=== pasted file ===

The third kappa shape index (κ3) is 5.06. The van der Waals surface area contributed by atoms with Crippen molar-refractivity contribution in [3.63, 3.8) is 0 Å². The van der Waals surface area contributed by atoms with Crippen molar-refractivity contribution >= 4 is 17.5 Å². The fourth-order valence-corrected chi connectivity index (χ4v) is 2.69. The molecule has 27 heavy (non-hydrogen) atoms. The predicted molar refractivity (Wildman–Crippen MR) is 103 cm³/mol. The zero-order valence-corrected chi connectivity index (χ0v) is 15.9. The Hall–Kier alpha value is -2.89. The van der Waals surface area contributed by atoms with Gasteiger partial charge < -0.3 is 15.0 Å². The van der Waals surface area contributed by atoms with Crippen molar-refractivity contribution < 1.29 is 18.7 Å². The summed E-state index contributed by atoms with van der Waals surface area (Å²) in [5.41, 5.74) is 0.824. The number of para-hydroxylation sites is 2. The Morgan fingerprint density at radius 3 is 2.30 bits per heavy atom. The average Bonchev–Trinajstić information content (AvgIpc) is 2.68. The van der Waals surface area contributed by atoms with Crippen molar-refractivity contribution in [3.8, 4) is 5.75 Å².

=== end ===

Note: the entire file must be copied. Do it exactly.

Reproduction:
The third kappa shape index (κ3) is 5.06. The van der Waals surface area contributed by atoms with Crippen molar-refractivity contribution in [3.63, 3.8) is 0 Å². The van der Waals surface area contributed by atoms with Crippen molar-refractivity contribution >= 4 is 17.5 Å². The fourth-order valence-corrected chi connectivity index (χ4v) is 2.69. The molecule has 27 heavy (non-hydrogen) atoms. The predicted molar refractivity (Wildman–Crippen MR) is 103 cm³/mol. The zero-order valence-corrected chi connectivity index (χ0v) is 15.9. The Hall–Kier alpha value is -2.89. The van der Waals surface area contributed by atoms with Gasteiger partial charge < -0.3 is 15.0 Å². The van der Waals surface area contributed by atoms with Crippen molar-refractivity contribution < 1.29 is 18.7 Å². The summed E-state index contributed by atoms with van der Waals surface area (Å²) in [5.41, 5.74) is 0.824. The number of para-hydroxylation sites is 2. The Morgan fingerprint density at radius 3 is 2.30 bits per heavy atom. The average Bonchev–Trinajstić information content (AvgIpc) is 2.68. The van der Waals surface area contributed by atoms with Crippen molar-refractivity contribution in [3.8, 4) is 5.75 Å².